Dead Ron Paul Aide Fit Uninsured Scenario From Tea Party Debate

Rep. Ron Paul. i i

Rep. Ron Paul. Mike Carlson/AP hide caption

itoggle caption Mike Carlson/AP
Rep. Ron Paul.

Rep. Ron Paul.

Mike Carlson/AP

A story getting much attention Wednesday is the tale carried by Gawker of Rep. Ron Paul's 2008 campaign manager who didn't have health insurance or much money when he died of pneumonia three years ago. Snyder's mother received a $400,000 hospital bill after her son's death.

What makes the story so powerful is that the plight of Kent Snyder, the former campaign manager, shared some similarities with the theoretical scenario put to Paul by moderator Wolf Blitzer at the CNN/Tea Party Express Republican presidential debate on Monday.

Blitzer asked Paul if society should just let an uninsured middle-aged man die? "That's what freedom is all about, taking your own risks," Paul said, adding that churches could help.

Little did most of us know that it wasn't all an academic exercise for the congressman who was a practicing medical doctor before entering politics.

So Paul apparently is no fairweather libertarian. Snyder's predicament clearly didn't change the presidential candidate's mind about how the world should work.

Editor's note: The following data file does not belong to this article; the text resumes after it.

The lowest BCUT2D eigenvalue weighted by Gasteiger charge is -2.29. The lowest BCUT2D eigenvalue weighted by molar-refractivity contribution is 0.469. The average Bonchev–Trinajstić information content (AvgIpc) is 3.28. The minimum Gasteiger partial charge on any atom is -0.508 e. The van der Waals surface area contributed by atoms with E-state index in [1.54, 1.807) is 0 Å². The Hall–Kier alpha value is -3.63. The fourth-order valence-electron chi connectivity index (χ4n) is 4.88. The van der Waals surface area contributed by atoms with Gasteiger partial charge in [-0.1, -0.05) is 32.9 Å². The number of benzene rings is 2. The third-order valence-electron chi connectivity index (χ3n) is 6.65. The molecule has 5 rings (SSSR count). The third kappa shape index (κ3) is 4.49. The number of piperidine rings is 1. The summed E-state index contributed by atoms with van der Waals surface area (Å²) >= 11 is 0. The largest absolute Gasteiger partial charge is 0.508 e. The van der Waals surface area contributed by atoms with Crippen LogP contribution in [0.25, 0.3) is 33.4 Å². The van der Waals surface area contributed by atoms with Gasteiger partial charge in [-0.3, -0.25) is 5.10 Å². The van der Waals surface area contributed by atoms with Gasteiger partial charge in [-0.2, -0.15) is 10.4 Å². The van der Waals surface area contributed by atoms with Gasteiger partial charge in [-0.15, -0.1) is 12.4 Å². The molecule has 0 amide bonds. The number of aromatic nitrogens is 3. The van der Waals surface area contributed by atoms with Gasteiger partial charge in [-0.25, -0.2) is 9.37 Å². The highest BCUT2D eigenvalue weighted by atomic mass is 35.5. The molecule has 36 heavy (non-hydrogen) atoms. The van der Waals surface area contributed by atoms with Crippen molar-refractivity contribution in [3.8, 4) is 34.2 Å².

Snyder's story had some key differences from Blitzer's scenario. Society didn't just let Snyder die. He received a significant amount of intensive care based on the bill.

But his mother didn't have the resources to pay the hospital. Few mothers would.

Instead, as Gawker reported, Snyder's friends started a website to raise money to pay the bill. Often in cases like this, hospitals are forced to pass along as much of the unreimbursed costs to other, insured patients or to eat those costs.

One of the ironies of Snyder's case is that the former aide appears to have been a remarkable moneyraiser for Paul. Gawker reports:

In the fourth quarter of that year (2008), Snyder raised a stunning $19.5 million for Paul — more than any other Republican candidate had raised at the time.

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